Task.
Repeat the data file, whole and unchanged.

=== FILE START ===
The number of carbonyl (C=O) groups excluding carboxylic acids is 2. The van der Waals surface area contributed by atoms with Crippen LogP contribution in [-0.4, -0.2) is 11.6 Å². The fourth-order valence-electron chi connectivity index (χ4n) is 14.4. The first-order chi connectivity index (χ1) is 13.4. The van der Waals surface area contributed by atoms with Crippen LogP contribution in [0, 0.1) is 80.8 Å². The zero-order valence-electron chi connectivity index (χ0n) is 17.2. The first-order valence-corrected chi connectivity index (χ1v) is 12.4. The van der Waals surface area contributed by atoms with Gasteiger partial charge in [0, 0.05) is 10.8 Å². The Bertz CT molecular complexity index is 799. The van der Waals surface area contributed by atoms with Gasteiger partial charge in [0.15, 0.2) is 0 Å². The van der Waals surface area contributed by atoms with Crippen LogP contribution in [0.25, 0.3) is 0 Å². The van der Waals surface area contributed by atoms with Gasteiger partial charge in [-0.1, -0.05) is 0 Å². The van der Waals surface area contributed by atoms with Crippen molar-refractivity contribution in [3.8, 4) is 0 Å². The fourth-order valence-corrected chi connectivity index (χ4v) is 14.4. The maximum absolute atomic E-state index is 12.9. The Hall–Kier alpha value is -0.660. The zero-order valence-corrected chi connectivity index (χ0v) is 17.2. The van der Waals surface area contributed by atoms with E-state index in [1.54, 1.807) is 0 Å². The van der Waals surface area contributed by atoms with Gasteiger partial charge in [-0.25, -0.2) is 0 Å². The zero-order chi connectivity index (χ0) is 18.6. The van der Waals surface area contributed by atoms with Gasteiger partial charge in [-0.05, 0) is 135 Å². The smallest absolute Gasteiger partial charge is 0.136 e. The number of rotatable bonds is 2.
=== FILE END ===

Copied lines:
The number of carbonyl (C=O) groups excluding carboxylic acids is 2. The van der Waals surface area contributed by atoms with Crippen LogP contribution in [-0.4, -0.2) is 11.6 Å². The fourth-order valence-electron chi connectivity index (χ4n) is 14.4. The first-order chi connectivity index (χ1) is 13.4. The van der Waals surface area contributed by atoms with Crippen LogP contribution in [0, 0.1) is 80.8 Å². The zero-order valence-electron chi connectivity index (χ0n) is 17.2. The first-order valence-corrected chi connectivity index (χ1v) is 12.4. The van der Waals surface area contributed by atoms with Gasteiger partial charge in [0, 0.05) is 10.8 Å². The Bertz CT molecular complexity index is 799. The van der Waals surface area contributed by atoms with Gasteiger partial charge in [0.15, 0.2) is 0 Å². The van der Waals surface area contributed by atoms with Crippen LogP contribution in [0.25, 0.3) is 0 Å². The van der Waals surface area contributed by atoms with Gasteiger partial charge in [-0.1, -0.05) is 0 Å². The van der Waals surface area contributed by atoms with Crippen molar-refractivity contribution in [3.8, 4) is 0 Å². The fourth-order valence-corrected chi connectivity index (χ4v) is 14.4. The maximum absolute atomic E-state index is 12.9. The Hall–Kier alpha value is -0.660. The zero-order valence-corrected chi connectivity index (χ0v) is 17.2. The van der Waals surface area contributed by atoms with E-state index in [1.54, 1.807) is 0 Å². The van der Waals surface area contributed by atoms with Gasteiger partial charge in [-0.25, -0.2) is 0 Å². The zero-order chi connectivity index (χ0) is 18.6. The van der Waals surface area contributed by atoms with Gasteiger partial charge in [-0.05, 0) is 135 Å². The smallest absolute Gasteiger partial charge is 0.136 e. The number of rotatable bonds is 2.